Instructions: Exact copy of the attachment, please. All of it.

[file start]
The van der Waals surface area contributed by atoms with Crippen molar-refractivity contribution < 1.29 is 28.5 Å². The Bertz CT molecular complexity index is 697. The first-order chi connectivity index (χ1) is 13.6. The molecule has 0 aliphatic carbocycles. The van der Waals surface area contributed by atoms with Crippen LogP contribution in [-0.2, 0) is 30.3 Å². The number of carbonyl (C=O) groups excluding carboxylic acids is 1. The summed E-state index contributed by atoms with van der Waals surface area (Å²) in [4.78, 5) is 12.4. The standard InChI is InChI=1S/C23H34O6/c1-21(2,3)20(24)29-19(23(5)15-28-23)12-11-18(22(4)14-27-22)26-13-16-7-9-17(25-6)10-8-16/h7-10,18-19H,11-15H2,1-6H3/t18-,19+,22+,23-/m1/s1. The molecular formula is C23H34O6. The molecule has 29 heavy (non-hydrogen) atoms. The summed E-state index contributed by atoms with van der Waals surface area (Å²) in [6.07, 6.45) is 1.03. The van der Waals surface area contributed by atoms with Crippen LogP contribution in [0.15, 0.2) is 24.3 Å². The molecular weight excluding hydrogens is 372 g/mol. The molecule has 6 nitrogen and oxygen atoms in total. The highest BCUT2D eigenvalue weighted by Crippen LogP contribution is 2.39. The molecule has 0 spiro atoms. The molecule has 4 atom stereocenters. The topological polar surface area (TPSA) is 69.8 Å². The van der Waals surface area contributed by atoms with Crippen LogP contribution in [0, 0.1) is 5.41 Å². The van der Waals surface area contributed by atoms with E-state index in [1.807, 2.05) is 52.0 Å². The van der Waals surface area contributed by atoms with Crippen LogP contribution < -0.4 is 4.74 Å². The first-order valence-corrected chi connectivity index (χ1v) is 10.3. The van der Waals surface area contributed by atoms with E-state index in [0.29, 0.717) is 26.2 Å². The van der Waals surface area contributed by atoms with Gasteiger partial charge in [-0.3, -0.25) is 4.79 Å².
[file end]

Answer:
The van der Waals surface area contributed by atoms with Crippen molar-refractivity contribution < 1.29 is 28.5 Å². The Bertz CT molecular complexity index is 697. The first-order chi connectivity index (χ1) is 13.6. The molecule has 0 aliphatic carbocycles. The van der Waals surface area contributed by atoms with Crippen LogP contribution in [-0.2, 0) is 30.3 Å². The number of carbonyl (C=O) groups excluding carboxylic acids is 1. The summed E-state index contributed by atoms with van der Waals surface area (Å²) in [4.78, 5) is 12.4. The standard InChI is InChI=1S/C23H34O6/c1-21(2,3)20(24)29-19(23(5)15-28-23)12-11-18(22(4)14-27-22)26-13-16-7-9-17(25-6)10-8-16/h7-10,18-19H,11-15H2,1-6H3/t18-,19+,22+,23-/m1/s1. The molecular formula is C23H34O6. The molecule has 29 heavy (non-hydrogen) atoms. The summed E-state index contributed by atoms with van der Waals surface area (Å²) in [6.07, 6.45) is 1.03. The van der Waals surface area contributed by atoms with Crippen LogP contribution in [0.15, 0.2) is 24.3 Å². The molecular weight excluding hydrogens is 372 g/mol. The molecule has 6 nitrogen and oxygen atoms in total. The highest BCUT2D eigenvalue weighted by Crippen LogP contribution is 2.39. The molecule has 0 spiro atoms. The molecule has 4 atom stereocenters. The topological polar surface area (TPSA) is 69.8 Å². The van der Waals surface area contributed by atoms with Crippen LogP contribution in [0, 0.1) is 5.41 Å². The van der Waals surface area contributed by atoms with E-state index in [1.807, 2.05) is 52.0 Å². The van der Waals surface area contributed by atoms with Crippen LogP contribution < -0.4 is 4.74 Å². The first-order valence-corrected chi connectivity index (χ1v) is 10.3. The van der Waals surface area contributed by atoms with E-state index in [0.29, 0.717) is 26.2 Å². The van der Waals surface area contributed by atoms with Gasteiger partial charge in [-0.3, -0.25) is 4.79 Å².